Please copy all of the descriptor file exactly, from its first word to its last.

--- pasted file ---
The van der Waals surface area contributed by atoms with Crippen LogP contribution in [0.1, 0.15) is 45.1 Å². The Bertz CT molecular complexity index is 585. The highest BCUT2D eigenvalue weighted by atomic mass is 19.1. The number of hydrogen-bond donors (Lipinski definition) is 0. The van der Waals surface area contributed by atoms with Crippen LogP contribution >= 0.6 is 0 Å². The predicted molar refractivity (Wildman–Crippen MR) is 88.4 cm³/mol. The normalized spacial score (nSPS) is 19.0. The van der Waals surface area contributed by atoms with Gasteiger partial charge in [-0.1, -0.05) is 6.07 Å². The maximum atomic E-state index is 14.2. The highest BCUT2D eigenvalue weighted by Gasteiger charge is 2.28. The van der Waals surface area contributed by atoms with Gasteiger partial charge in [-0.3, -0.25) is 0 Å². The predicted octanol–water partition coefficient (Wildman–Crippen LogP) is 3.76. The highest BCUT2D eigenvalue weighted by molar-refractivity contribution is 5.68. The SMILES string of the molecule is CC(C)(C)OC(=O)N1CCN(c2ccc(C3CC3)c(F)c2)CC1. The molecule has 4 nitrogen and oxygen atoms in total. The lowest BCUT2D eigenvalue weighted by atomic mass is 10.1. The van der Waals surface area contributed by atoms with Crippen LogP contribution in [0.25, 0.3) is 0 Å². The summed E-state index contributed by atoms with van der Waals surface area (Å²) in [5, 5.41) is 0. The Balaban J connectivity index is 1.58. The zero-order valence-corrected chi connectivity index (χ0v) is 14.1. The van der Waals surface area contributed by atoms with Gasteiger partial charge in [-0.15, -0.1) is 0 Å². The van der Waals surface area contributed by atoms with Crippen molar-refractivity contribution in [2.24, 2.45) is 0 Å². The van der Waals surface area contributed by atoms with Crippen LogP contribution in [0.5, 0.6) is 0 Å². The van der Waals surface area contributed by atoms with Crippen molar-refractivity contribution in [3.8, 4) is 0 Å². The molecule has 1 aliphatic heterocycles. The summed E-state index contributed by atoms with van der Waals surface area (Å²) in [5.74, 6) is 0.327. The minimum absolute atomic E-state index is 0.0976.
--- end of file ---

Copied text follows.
The van der Waals surface area contributed by atoms with Crippen LogP contribution in [0.1, 0.15) is 45.1 Å². The Bertz CT molecular complexity index is 585. The highest BCUT2D eigenvalue weighted by atomic mass is 19.1. The number of hydrogen-bond donors (Lipinski definition) is 0. The van der Waals surface area contributed by atoms with Crippen LogP contribution >= 0.6 is 0 Å². The predicted molar refractivity (Wildman–Crippen MR) is 88.4 cm³/mol. The normalized spacial score (nSPS) is 19.0. The van der Waals surface area contributed by atoms with Gasteiger partial charge in [-0.1, -0.05) is 6.07 Å². The maximum atomic E-state index is 14.2. The highest BCUT2D eigenvalue weighted by Gasteiger charge is 2.28. The van der Waals surface area contributed by atoms with Gasteiger partial charge in [-0.3, -0.25) is 0 Å². The predicted octanol–water partition coefficient (Wildman–Crippen LogP) is 3.76. The highest BCUT2D eigenvalue weighted by molar-refractivity contribution is 5.68. The SMILES string of the molecule is CC(C)(C)OC(=O)N1CCN(c2ccc(C3CC3)c(F)c2)CC1. The molecule has 4 nitrogen and oxygen atoms in total. The lowest BCUT2D eigenvalue weighted by atomic mass is 10.1. The van der Waals surface area contributed by atoms with Crippen LogP contribution in [0.25, 0.3) is 0 Å². The summed E-state index contributed by atoms with van der Waals surface area (Å²) in [5, 5.41) is 0. The Balaban J connectivity index is 1.58. The zero-order valence-corrected chi connectivity index (χ0v) is 14.1. The van der Waals surface area contributed by atoms with Gasteiger partial charge in [-0.15, -0.1) is 0 Å². The van der Waals surface area contributed by atoms with Crippen molar-refractivity contribution in [2.24, 2.45) is 0 Å². The van der Waals surface area contributed by atoms with Crippen LogP contribution in [0.5, 0.6) is 0 Å². The van der Waals surface area contributed by atoms with Crippen molar-refractivity contribution in [3.8, 4) is 0 Å². The molecule has 1 aliphatic heterocycles. The summed E-state index contributed by atoms with van der Waals surface area (Å²) in [5.74, 6) is 0.327. The minimum absolute atomic E-state index is 0.0976.